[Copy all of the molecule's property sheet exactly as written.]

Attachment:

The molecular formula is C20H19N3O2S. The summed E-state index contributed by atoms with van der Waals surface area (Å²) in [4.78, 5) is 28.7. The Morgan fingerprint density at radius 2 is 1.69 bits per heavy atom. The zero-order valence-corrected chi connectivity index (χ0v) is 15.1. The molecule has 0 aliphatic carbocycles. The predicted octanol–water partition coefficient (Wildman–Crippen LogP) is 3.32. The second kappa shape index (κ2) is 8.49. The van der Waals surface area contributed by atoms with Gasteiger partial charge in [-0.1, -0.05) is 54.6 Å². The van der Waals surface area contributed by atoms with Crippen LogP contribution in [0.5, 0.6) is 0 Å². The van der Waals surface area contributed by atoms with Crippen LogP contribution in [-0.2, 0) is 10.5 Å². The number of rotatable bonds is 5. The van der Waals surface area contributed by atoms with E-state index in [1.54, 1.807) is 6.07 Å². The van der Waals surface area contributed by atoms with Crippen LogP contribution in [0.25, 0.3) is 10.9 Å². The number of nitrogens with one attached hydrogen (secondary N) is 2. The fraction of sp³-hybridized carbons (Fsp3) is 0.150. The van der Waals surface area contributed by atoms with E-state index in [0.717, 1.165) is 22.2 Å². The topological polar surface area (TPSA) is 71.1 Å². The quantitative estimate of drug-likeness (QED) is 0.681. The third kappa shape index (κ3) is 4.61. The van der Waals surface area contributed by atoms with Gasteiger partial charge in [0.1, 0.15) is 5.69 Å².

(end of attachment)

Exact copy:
The molecular formula is C20H19N3O2S. The summed E-state index contributed by atoms with van der Waals surface area (Å²) in [4.78, 5) is 28.7. The Morgan fingerprint density at radius 2 is 1.69 bits per heavy atom. The zero-order valence-corrected chi connectivity index (χ0v) is 15.1. The molecule has 0 aliphatic carbocycles. The predicted octanol–water partition coefficient (Wildman–Crippen LogP) is 3.32. The second kappa shape index (κ2) is 8.49. The van der Waals surface area contributed by atoms with Gasteiger partial charge in [-0.1, -0.05) is 54.6 Å². The van der Waals surface area contributed by atoms with Crippen LogP contribution in [0.5, 0.6) is 0 Å². The van der Waals surface area contributed by atoms with Crippen LogP contribution in [-0.2, 0) is 10.5 Å². The number of rotatable bonds is 5. The van der Waals surface area contributed by atoms with E-state index in [1.54, 1.807) is 6.07 Å². The van der Waals surface area contributed by atoms with Crippen LogP contribution in [0.25, 0.3) is 10.9 Å². The number of nitrogens with one attached hydrogen (secondary N) is 2. The fraction of sp³-hybridized carbons (Fsp3) is 0.150. The van der Waals surface area contributed by atoms with E-state index in [0.717, 1.165) is 22.2 Å². The topological polar surface area (TPSA) is 71.1 Å². The quantitative estimate of drug-likeness (QED) is 0.681. The third kappa shape index (κ3) is 4.61. The van der Waals surface area contributed by atoms with Gasteiger partial charge in [0.1, 0.15) is 5.69 Å².